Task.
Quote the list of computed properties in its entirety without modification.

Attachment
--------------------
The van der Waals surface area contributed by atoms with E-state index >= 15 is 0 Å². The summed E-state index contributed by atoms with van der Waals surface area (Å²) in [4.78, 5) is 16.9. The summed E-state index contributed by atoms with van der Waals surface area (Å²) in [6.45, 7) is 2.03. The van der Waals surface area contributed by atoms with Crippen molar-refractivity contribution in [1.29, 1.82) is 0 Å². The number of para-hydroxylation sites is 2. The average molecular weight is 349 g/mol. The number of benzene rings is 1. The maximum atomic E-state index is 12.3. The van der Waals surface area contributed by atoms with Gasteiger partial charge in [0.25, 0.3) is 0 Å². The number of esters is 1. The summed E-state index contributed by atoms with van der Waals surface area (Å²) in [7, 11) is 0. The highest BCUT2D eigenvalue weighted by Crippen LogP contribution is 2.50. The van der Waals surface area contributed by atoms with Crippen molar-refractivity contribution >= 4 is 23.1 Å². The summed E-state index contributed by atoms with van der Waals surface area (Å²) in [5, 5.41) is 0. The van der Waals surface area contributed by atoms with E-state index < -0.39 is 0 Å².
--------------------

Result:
The van der Waals surface area contributed by atoms with E-state index >= 15 is 0 Å². The summed E-state index contributed by atoms with van der Waals surface area (Å²) in [4.78, 5) is 16.9. The summed E-state index contributed by atoms with van der Waals surface area (Å²) in [6.45, 7) is 2.03. The van der Waals surface area contributed by atoms with Crippen molar-refractivity contribution in [1.29, 1.82) is 0 Å². The number of para-hydroxylation sites is 2. The average molecular weight is 349 g/mol. The number of benzene rings is 1. The maximum atomic E-state index is 12.3. The van der Waals surface area contributed by atoms with Gasteiger partial charge in [0.25, 0.3) is 0 Å². The number of esters is 1. The summed E-state index contributed by atoms with van der Waals surface area (Å²) in [7, 11) is 0. The highest BCUT2D eigenvalue weighted by Crippen LogP contribution is 2.50. The van der Waals surface area contributed by atoms with Crippen molar-refractivity contribution >= 4 is 23.1 Å². The summed E-state index contributed by atoms with van der Waals surface area (Å²) in [5, 5.41) is 0. The van der Waals surface area contributed by atoms with E-state index < -0.39 is 0 Å².